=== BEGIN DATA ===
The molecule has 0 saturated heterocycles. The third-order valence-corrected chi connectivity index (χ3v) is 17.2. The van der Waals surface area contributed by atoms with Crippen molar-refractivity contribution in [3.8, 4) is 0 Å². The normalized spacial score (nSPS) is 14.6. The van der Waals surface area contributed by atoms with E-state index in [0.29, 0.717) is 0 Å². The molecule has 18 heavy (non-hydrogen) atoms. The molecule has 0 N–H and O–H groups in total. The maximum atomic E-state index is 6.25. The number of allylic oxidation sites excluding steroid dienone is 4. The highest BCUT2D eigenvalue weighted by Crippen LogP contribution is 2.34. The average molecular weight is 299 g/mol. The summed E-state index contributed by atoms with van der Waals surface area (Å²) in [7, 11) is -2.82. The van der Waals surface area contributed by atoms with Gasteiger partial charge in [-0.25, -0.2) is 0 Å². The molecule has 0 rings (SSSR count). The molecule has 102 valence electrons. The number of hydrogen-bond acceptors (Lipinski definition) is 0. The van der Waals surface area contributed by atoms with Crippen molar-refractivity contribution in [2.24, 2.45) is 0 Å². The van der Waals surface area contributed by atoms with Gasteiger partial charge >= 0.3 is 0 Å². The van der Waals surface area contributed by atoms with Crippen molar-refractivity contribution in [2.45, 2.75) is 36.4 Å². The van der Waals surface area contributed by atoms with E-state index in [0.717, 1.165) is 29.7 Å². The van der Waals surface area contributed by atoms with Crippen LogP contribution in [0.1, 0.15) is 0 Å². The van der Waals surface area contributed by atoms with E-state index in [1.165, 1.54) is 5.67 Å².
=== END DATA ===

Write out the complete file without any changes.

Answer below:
The molecule has 0 saturated heterocycles. The third-order valence-corrected chi connectivity index (χ3v) is 17.2. The van der Waals surface area contributed by atoms with Crippen molar-refractivity contribution in [3.8, 4) is 0 Å². The normalized spacial score (nSPS) is 14.6. The van der Waals surface area contributed by atoms with E-state index in [0.29, 0.717) is 0 Å². The molecule has 18 heavy (non-hydrogen) atoms. The molecule has 0 N–H and O–H groups in total. The maximum atomic E-state index is 6.25. The number of allylic oxidation sites excluding steroid dienone is 4. The highest BCUT2D eigenvalue weighted by Crippen LogP contribution is 2.34. The average molecular weight is 299 g/mol. The summed E-state index contributed by atoms with van der Waals surface area (Å²) in [7, 11) is -2.82. The van der Waals surface area contributed by atoms with Gasteiger partial charge in [-0.25, -0.2) is 0 Å². The molecule has 0 rings (SSSR count). The molecule has 102 valence electrons. The number of hydrogen-bond acceptors (Lipinski definition) is 0. The van der Waals surface area contributed by atoms with Crippen molar-refractivity contribution in [2.24, 2.45) is 0 Å². The van der Waals surface area contributed by atoms with Gasteiger partial charge >= 0.3 is 0 Å². The van der Waals surface area contributed by atoms with Crippen molar-refractivity contribution in [2.45, 2.75) is 36.4 Å². The van der Waals surface area contributed by atoms with E-state index in [0.717, 1.165) is 29.7 Å². The van der Waals surface area contributed by atoms with Crippen LogP contribution in [0.1, 0.15) is 0 Å². The van der Waals surface area contributed by atoms with E-state index in [1.165, 1.54) is 5.67 Å².